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  • November 16, 2023 3 min read

    The festive season is fast approaching and it is generally a time when horse owners go away on holiday. However, if you have horses on your property, you will understand the planning that is involved in finding a horse sitter. In this article, we will explore how to help your horse sitter look after your horses, which will hopefully allow you to have a relaxing and stress-free holiday. 

    Choosing Your Sitter 

    Consider the following points when choosing a sitter. 

    • This one may seem obvious, but choose a sitter that has had horse experience, or who has their own horses. By doing so, you will have peace of mind that someone capable is handling your horse, but also will pick up on an injury or illness.
    • Make sure your sitter has references. Ensuring your sitter has references or is referred by someone you know and trust, will give you peace of mind that they will look after your horses well. 
    • Meet your sitter before engaging them. If possible it is always best to meet your sitter beforehand so that you can ask any questions with regards to their experience and for you to get a feel of the person that will look after your horses. Also, if a person is willing to meet you before engagement, then this shows that they are committed to looking after your pets. 
    • Be prepared to pay well. There is a lot of work involved when horse sitting, and so sitters should be compensated well for their time and work, especially if they are experienced and reliable. It is always best to agree to payment beforehand to avoid any disputes. 
    • Trust your gut. Remember, your horse sitter will be looking after your horses, and possibly your house too. So, if something doesn't feel right, then trust your gut! 

    Help Your Sitter Succeed 

    There are many ways in which you can help your sitter look after your horses, and these include:

    • Provide a list to your sitter of emergency contact numbers, which includes your vet, farrier and a third party (e.g. a friend or relative) that can be available to assist if required.
    • If it is a first time sitter, then ensure that your horses can be easily distinguished and identified. If you have horses that are very similar in looks, then it might be worthwhile tagging them (e.g. Putting a coloured sticky tape in their mane) to help with identification. If your horses have a particular stable arrangement, then clearly mark the horses stable.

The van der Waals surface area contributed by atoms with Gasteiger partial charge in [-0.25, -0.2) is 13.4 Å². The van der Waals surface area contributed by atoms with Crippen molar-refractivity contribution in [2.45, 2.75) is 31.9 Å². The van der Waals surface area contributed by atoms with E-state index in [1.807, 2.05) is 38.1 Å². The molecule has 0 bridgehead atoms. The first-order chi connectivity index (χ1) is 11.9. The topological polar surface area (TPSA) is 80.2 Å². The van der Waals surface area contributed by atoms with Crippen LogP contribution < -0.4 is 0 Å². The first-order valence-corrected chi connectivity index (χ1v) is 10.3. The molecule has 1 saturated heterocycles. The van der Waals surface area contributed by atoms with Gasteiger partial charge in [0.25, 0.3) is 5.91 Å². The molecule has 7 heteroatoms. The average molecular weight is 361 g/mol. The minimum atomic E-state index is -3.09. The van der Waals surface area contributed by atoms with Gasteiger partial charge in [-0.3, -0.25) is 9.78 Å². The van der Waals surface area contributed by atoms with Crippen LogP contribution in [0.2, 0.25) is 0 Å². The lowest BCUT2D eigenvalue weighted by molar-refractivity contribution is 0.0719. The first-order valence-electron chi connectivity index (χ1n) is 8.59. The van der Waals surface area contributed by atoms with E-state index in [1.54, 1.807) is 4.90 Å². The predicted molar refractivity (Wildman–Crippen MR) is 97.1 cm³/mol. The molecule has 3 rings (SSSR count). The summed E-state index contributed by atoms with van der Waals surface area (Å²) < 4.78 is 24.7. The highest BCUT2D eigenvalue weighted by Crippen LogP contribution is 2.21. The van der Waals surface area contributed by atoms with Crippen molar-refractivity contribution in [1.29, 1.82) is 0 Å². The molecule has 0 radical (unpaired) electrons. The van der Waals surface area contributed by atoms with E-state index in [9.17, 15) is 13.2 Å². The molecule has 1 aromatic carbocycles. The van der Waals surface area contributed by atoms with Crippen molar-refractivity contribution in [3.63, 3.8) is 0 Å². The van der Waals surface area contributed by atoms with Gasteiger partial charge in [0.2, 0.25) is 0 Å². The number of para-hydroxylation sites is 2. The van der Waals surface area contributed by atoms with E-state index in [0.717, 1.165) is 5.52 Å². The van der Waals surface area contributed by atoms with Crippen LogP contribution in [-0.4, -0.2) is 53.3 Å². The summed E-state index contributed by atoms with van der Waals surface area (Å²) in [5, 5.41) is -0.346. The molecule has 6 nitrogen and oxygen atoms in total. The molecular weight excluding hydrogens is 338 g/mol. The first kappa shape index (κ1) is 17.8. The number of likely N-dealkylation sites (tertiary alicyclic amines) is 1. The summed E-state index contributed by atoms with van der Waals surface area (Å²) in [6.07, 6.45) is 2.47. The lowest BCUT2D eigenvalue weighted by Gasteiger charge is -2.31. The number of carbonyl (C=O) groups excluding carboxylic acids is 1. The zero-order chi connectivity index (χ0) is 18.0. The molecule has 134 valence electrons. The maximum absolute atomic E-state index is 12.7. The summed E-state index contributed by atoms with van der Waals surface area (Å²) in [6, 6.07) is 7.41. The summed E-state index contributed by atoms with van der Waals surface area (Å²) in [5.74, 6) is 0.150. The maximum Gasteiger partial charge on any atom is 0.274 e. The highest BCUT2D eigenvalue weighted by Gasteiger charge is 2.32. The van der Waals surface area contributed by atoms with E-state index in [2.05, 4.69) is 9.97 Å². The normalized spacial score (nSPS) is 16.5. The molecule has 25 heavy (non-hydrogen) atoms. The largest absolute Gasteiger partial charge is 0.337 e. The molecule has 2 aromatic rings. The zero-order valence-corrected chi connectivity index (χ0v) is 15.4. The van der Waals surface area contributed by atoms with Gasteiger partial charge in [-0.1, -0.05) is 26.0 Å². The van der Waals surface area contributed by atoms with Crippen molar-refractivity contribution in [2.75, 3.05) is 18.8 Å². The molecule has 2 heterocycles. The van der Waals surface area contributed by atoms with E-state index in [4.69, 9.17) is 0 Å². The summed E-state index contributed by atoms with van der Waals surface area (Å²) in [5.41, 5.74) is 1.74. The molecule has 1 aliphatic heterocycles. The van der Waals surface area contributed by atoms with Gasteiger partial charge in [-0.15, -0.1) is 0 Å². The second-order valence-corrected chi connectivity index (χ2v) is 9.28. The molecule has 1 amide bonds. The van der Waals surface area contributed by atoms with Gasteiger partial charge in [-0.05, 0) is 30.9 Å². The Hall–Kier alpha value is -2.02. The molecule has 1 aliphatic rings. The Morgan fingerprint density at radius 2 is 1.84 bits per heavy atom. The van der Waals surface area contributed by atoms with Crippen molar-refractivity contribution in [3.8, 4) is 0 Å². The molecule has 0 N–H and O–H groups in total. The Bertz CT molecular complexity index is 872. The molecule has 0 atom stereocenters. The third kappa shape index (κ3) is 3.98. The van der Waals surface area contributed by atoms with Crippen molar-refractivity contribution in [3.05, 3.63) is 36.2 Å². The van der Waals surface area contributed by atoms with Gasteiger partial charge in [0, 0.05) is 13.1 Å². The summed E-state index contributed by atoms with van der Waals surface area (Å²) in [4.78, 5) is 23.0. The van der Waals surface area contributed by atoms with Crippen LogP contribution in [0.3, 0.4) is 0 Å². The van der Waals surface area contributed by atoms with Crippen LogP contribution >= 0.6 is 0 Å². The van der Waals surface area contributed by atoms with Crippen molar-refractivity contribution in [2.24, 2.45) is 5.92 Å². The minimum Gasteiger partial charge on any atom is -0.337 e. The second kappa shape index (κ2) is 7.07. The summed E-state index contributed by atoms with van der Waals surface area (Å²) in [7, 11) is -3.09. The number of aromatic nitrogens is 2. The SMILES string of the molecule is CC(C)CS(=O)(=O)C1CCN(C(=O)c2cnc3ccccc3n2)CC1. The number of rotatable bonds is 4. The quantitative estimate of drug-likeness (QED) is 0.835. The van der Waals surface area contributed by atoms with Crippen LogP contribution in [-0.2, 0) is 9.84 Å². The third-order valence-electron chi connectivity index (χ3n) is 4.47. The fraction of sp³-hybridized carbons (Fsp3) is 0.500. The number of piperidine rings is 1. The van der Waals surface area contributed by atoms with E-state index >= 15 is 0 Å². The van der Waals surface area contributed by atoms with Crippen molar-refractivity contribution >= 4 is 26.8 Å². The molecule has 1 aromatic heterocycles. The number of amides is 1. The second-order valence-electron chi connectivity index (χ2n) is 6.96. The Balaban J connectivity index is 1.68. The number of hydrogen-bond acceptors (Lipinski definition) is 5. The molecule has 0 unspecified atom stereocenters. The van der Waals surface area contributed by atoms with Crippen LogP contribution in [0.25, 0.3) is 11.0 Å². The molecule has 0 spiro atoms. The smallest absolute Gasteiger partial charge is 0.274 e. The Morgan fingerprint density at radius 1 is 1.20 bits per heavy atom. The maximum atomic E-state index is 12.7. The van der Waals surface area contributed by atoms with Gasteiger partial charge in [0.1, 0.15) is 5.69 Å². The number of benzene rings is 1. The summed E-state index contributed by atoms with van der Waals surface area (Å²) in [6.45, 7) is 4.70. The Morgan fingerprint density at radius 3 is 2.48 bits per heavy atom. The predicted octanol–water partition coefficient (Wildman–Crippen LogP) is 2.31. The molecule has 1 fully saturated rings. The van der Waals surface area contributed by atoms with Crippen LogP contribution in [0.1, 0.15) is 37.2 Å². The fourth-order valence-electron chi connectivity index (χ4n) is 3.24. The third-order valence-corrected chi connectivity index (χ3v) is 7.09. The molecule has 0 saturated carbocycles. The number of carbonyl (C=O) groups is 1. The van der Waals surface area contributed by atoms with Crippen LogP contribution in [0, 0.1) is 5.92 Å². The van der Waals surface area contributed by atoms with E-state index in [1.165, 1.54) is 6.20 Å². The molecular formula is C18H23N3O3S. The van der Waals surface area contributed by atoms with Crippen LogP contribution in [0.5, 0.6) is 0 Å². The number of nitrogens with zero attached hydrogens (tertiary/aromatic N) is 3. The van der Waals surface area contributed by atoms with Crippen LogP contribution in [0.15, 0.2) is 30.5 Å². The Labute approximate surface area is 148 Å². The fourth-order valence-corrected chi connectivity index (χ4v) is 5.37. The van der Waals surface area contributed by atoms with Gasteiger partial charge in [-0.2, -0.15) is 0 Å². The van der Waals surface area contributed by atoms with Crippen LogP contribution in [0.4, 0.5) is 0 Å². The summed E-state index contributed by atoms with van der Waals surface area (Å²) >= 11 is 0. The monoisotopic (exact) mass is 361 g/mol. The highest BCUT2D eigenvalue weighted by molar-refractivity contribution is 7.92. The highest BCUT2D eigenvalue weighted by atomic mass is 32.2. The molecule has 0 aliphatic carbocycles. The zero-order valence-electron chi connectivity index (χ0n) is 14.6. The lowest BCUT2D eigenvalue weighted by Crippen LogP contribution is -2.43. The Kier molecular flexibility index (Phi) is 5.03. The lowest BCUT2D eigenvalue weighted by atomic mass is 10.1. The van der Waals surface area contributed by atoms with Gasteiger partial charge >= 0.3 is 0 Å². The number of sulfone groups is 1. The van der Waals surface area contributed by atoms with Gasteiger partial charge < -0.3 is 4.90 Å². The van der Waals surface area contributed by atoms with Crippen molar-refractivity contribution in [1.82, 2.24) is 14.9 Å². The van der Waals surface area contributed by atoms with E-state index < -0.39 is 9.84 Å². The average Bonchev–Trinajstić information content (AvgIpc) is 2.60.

• Write down the horse's routine. If your horses follow a specific routine, then let your sitter know. Just be aware and flexible that they may not be able to follow the routine exactly due to their own commitments. 
    • Write down each horse's feed. Ensure your sitter knows what to feed your horse. If you feed a hard feed with supplements or medication, it may be better for you to pre-make these feeds. This will make it easier for your sitter but will also give you peace of mind that your horses are receiving their required supplements and medications in the exact amount. 
    • Identify any behavioral quirks to your sitter. If your horse likes to lay down in their paddock in the middle of the day, or if they take longer than usual to eat their feed, let your sitter know. Also let them know if your horse has any vices, particularly ones that can cause harm such as biting, kicking, or bolting. 
    • If you want your horse to be rugged, or have their fly veil on, let your sitter know. Always make sure you have spares on hand, including a spare halter and lead rope, in case something happens to the originals.
    • Make sure your sitter knows where the waterers are in the stables and paddocks, and communicate how many times per week these are to be cleaned. Ensure your sitter knows of any taps that can be used to control water flow, especially if something goes wrong. Always make sure you have spare buckets on hand to plan for any contingencies! 

    Choosing your horse sitter carefully and providing detailed instructions can help ease your mind, as well as ensure your horses are kept happy and healthy whilst you are away! 

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